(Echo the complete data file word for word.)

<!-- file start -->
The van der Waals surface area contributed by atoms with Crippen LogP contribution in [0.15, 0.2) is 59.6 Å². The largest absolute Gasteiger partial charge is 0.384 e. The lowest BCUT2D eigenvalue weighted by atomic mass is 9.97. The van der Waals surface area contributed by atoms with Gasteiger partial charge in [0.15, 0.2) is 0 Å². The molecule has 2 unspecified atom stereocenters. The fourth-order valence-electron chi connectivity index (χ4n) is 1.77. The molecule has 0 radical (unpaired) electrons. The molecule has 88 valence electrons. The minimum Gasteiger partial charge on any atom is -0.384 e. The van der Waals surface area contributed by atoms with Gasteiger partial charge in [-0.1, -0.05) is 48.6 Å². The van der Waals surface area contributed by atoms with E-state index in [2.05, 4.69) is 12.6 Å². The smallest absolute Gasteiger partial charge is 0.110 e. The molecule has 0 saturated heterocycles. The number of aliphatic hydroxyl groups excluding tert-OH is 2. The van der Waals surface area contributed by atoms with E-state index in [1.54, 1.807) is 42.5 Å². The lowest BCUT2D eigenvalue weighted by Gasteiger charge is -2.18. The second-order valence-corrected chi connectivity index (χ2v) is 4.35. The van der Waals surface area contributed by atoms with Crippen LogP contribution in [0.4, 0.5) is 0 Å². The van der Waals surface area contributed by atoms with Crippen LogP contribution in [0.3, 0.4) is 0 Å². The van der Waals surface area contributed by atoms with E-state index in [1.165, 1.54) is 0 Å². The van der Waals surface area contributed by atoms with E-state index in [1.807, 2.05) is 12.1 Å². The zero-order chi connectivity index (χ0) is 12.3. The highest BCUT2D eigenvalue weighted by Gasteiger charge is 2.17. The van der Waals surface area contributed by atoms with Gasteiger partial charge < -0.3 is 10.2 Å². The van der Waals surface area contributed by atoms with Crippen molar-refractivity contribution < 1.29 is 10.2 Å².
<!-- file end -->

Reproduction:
The van der Waals surface area contributed by atoms with Crippen LogP contribution in [0.15, 0.2) is 59.6 Å². The largest absolute Gasteiger partial charge is 0.384 e. The lowest BCUT2D eigenvalue weighted by atomic mass is 9.97. The van der Waals surface area contributed by atoms with Gasteiger partial charge in [0.15, 0.2) is 0 Å². The molecule has 2 unspecified atom stereocenters. The fourth-order valence-electron chi connectivity index (χ4n) is 1.77. The molecule has 0 radical (unpaired) electrons. The molecule has 88 valence electrons. The minimum Gasteiger partial charge on any atom is -0.384 e. The van der Waals surface area contributed by atoms with Gasteiger partial charge in [-0.1, -0.05) is 48.6 Å². The van der Waals surface area contributed by atoms with E-state index in [2.05, 4.69) is 12.6 Å². The smallest absolute Gasteiger partial charge is 0.110 e. The molecule has 0 saturated heterocycles. The number of aliphatic hydroxyl groups excluding tert-OH is 2. The van der Waals surface area contributed by atoms with E-state index in [1.54, 1.807) is 42.5 Å². The lowest BCUT2D eigenvalue weighted by Gasteiger charge is -2.18. The second-order valence-corrected chi connectivity index (χ2v) is 4.35. The van der Waals surface area contributed by atoms with Crippen LogP contribution in [0.4, 0.5) is 0 Å². The van der Waals surface area contributed by atoms with Crippen LogP contribution in [0.3, 0.4) is 0 Å². The van der Waals surface area contributed by atoms with E-state index in [1.165, 1.54) is 0 Å². The van der Waals surface area contributed by atoms with E-state index in [1.807, 2.05) is 12.1 Å². The zero-order chi connectivity index (χ0) is 12.3. The highest BCUT2D eigenvalue weighted by Gasteiger charge is 2.17. The van der Waals surface area contributed by atoms with Gasteiger partial charge < -0.3 is 10.2 Å². The van der Waals surface area contributed by atoms with Crippen molar-refractivity contribution < 1.29 is 10.2 Å².